Tag: respect

Contributor Post Created with Sketch. Recommended by Ricochet Members Created with Sketch. The Next Time Someone Calls You a Racist. . .

 

I’ve never been called a racist. If I were, I admit that it would be upsetting. But @gossamercat brought up the fact on @richardfulmer’s post that many of us feel obligated to defend ourselves when we are attacked; it’s only natural to protect ourselves and our reputations.

But what if we didn’t “bite”? What if we responded by not responding or making an off-handed acknowledgement? I think it would drive others crazy. Even on Twitter. Let me give you a couple of examples:

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. Simply wonderful advice. Happy Sunday!  Preview Open

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Recommended by Ricochet Members Created with Sketch. Save the Jews, the Christians – Civilization?

 

I caught the tail end of two Wall Street Journal journalists talking about the recent attacks on Jews in New York, and since WSJ is behind a paywall, I cannot find the segment. But what I heard burned into my memory. One said that this is a “mirror of what is going on in European cities, and has been for some time.” They stated the Jews are the canary in the coal mine, a cliche that has been echoed over and over to deaf ears. This has religious implications, but they said the “resurgence of antisemitism is a symptom that society as a whole is breaking down,” and concluded with “when that happens on a large scale, people choose camps, and a peaceful, cohesive society erodes and falls apart and all you are left with are warring camps.”

Is that what we are witnessing, in New York and elsewhere, when moral boundaries are removed? I’m not just speaking of the decline in church attendance, in Jews becoming more secular, but in the overall protections and safety nets that we once relied on. When we had boundaries, we relied on law enforcement, respect for property, differences of opinion, lifestyles, and it went both ways, instead of hurling hate speech and condemning one idea over another. We respected boundaries, which also included protecting children from overly sexual content. Law enforcement is now spat upon, doused with water, and shouted at with vulgarity. Wearing a MAGA hat in public can get you tossed out of a restaurant or pummeled, because of political differences. We now have something called gender fluidity.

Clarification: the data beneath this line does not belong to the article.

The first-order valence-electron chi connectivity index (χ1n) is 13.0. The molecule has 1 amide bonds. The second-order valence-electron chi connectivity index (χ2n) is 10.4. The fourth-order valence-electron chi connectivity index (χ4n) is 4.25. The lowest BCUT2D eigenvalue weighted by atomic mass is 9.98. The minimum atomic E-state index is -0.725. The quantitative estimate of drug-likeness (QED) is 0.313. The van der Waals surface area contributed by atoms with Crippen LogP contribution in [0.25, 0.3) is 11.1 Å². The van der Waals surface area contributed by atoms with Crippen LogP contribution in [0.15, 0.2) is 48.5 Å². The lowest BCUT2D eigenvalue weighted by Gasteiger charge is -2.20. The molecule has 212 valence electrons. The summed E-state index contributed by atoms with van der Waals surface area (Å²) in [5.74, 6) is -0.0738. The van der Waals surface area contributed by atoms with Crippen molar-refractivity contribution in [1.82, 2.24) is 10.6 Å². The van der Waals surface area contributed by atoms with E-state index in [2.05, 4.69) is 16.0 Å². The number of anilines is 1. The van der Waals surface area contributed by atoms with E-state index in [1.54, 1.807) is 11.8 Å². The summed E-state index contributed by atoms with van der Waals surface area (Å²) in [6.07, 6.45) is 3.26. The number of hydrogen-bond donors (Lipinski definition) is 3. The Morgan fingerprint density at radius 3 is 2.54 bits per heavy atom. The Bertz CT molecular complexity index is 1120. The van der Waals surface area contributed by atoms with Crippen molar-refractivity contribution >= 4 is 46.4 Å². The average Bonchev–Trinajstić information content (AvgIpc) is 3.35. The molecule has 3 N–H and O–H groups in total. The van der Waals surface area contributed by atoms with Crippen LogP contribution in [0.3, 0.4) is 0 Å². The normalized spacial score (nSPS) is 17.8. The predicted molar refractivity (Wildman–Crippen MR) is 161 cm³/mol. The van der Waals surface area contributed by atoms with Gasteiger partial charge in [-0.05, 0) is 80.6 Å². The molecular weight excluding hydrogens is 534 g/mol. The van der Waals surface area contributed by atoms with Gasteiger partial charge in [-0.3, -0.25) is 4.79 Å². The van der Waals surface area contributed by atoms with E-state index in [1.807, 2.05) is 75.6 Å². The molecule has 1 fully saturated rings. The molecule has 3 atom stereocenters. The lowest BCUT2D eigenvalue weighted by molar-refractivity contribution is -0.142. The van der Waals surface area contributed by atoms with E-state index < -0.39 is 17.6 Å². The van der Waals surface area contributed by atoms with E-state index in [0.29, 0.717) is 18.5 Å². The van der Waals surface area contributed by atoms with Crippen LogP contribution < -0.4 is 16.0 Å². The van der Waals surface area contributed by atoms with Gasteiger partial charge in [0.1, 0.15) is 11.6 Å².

Contributor Post Created with Sketch. Recommended by Ricochet Members Created with Sketch. The Face in the Mirror

 

Gently I pulled myself out of bed, preparing for my morning walk. I never look at myself in the mirror that early, since I’m only interested in putting my clothes on the appropriate parts of my body, stretching out the aches and pains of sleep, and sticking a couple of barrettes in my hair to keep it out of my eyes. I do this last task by feel, because I leave off the light so that I don’t disturb my husband.

When I returned from my walk this morning, I glanced in the mirror and was stunned at what I saw. My mother was staring back at me. It wasn’t really her, but her image was reflected: silver graying hair streaked with age-defying colors, no make-up, blue eyes, Semitic nose, and soft wrinkles. There she was.

Contributor Post Created with Sketch. Recommended by Ricochet Members Created with Sketch. The Kellyanne and George Debacle: A Sad Testimony on Marriage

 

This post is not going to cover the lurid details of the public spat between Donald Trump and George Conway. Instead, I’d like to speak to the degradation of the Conway marriage vows, to the absence of spousal respect and to the damage it causes to the family, especially the children.